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..to not give a flying **** about having a 'natural' birth

(278 Posts)
somewherewest Tue 13-Sep-11 12:30:42

OK I can understand the desire to avoid intervention if possible but I really really don't get the ideological fervour which some people seem to invest in 'natural' birth. I've been just been going through the handouts from the NCT antenatal course the DH and I are doing and the message basically seems to be "Your choices are important...but if you don't chose to have a 'natural' homebirth sustained only by breathing exercises and whale music and to breastfeed the DS until he's old enough to be bringing girlfriends home then YOUR CHOICES ARE BAD". I really, really do not get this horror of 'intervention'. Is it just that decades of organic yoghurt adverts have conditioned us to think that 'natural' must equal 'better' in every bloody situation, or am I being totally unreasonable?

nethunsreject Tue 13-Sep-11 12:34:52

Well, intervention CAN SOMETIMES do more harm than good and during the 60s, 70s and 80s, many feel childbirth was over-medicalised.

NCT are often accused of being very biased against intervention, but I think that is in response to the medicalisation.

SO you are being a tad unreasonable. Why not just see how it goes?

TheProvincialLady Tue 13-Sep-11 12:35:42

You don't get the horror of intervention? The fact that one intervention often leads to another until you are flat on your back, legs akimbo with three doctors staring at your nether regions waiting for a sleepy baby who might not ever breast feed to arrive slowly and damagingly?

People should have whatever interventions or lack of interventions they want, but a wise person would find out about the implications beforehand.

nethunsreject Tue 13-Sep-11 12:35:50

Oh, and there are many women who suffer birth trauma whether through too much or too little intervention. Having a healthy baby at the end is the most important BUT NOT THE ONLY IMPORTANT thing.

nethunsreject Tue 13-Sep-11 12:36:38

Ah. TPL puts it rather better. smile

Meteorite Tue 13-Sep-11 12:37:30

YANBU. Of course everyone wants the simplest, easiest birth possible. For some people this happens, for others it doesn't. Same goes for breastfeeding. NCT guilt-tripping is really not helpful for those who despite doing their best still find things haven't gone according to plan. Keep an open mind and find other sources of information apart from the NCT... local NHS antenatal classes?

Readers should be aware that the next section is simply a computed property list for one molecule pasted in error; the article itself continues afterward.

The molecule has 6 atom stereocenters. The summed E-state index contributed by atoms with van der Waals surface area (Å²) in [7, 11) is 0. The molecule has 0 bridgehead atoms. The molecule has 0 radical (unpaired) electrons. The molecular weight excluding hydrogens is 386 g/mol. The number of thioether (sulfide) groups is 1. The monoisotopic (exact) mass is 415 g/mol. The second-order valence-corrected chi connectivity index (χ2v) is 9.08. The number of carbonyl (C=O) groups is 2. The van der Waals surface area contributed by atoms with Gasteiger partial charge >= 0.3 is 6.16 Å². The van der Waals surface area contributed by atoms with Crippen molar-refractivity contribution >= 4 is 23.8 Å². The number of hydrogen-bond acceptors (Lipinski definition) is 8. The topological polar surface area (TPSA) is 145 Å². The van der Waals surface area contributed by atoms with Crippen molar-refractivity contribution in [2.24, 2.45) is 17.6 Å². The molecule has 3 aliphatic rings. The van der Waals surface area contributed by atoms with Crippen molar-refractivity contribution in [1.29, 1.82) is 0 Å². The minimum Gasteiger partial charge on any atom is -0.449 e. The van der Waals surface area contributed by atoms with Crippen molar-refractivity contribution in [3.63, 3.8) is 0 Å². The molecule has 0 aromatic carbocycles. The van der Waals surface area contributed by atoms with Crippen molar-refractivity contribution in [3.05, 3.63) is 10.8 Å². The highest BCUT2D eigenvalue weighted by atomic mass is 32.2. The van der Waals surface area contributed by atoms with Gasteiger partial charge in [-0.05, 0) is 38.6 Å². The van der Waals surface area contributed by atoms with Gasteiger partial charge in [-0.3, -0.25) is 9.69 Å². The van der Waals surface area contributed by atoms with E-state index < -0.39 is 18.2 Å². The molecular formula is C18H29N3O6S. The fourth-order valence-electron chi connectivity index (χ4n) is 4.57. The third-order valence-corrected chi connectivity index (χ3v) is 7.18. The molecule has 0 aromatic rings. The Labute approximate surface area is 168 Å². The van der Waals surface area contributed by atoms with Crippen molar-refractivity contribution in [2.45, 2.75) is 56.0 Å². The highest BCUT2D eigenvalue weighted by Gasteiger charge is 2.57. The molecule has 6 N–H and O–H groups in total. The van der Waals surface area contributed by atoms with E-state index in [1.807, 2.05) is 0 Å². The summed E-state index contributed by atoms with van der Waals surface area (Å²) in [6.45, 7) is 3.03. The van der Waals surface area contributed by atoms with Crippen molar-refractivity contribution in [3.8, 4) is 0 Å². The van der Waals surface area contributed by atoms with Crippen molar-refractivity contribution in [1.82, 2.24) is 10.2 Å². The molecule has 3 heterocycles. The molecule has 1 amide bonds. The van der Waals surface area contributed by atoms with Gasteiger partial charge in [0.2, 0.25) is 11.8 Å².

Psammead Tue 13-Sep-11 12:39:30

Well, I think most pieces of literature will display bias in some small (or large) way. Such is the nature of the beast.

You just need to inform yourself from several sources and make up your own mind.

somewherewest Tue 13-Sep-11 12:40:58

But we aren't in the 60s, 70s or 80s any more are we? There is a difference between wanting to avoid unncesessary intervention if possible and having an ideological obsession with 'intervention bad, hospitals bad, doctors bad' blah de blah. Personally I'm completely pragmatic about the whole thing...I realise that intervention might be necessary and am also willing to accept that health care professionals have more of a clue about lots of things than I do. I just don't like the implication that this pragmatism is somehow inferior to fifty page birthpans.

Quenelle Tue 13-Sep-11 12:43:26

Why do the NCT antenatal course? Can't you just do the free, less biased NHS one?

Minus273 Tue 13-Sep-11 12:44:44

YANBU, a minimal intervention, calm birth is to me the ideal. However sometimes intervention will be needed. In many cases today these women are made to feel in some way that they have not done it properly or even worse are in some way not proper mothers. That is wrong on so many levels.

somewherewest Tue 13-Sep-11 12:44:44

PS Just to add, the barely concealed distrust of any HCP other than a midwife in some of the 'natural birth' stuff really irritates/worries me.

Mitmoo Tue 13-Sep-11 12:46:40

Have whatever intervention you feel that you need. The only thing I'd say is write your birth plan but prepare to be totally flexible as you can never know, what could be head. There's no right or wrong way, it's your baby, your choice. Without intervention my son and I would be dead. Didn't plan it, never mind I woudn't have coped, I wouldn't have even lived through it.

I thought I'd have some kind of flashbacks but was fortunate just to never think about it in any traumatic way, just a story to tell, eclampsia, induced, "failed" natural labour 25% natural - 75% epidural, kidney failure, emergency c-section, blind spots, general anasthetic, haeomarrage, blood transfusion, morphine.

Thank heavens for intervention!!!!!!! (especially the morphine after the birth).

Gas and air was pants. grin

Whatmeworry Tue 13-Sep-11 12:46:48

I found the NCT were too OTT (probably they are a pendulum swing too far from earlier hospital practices), but I found the NHS was far more pragmatic and reasonable.

Panzee Tue 13-Sep-11 12:47:09

Depends on your definition of intervention, too. I've seen some people describe a birth as "natural, only gas and air". But to others that's seen as intervention.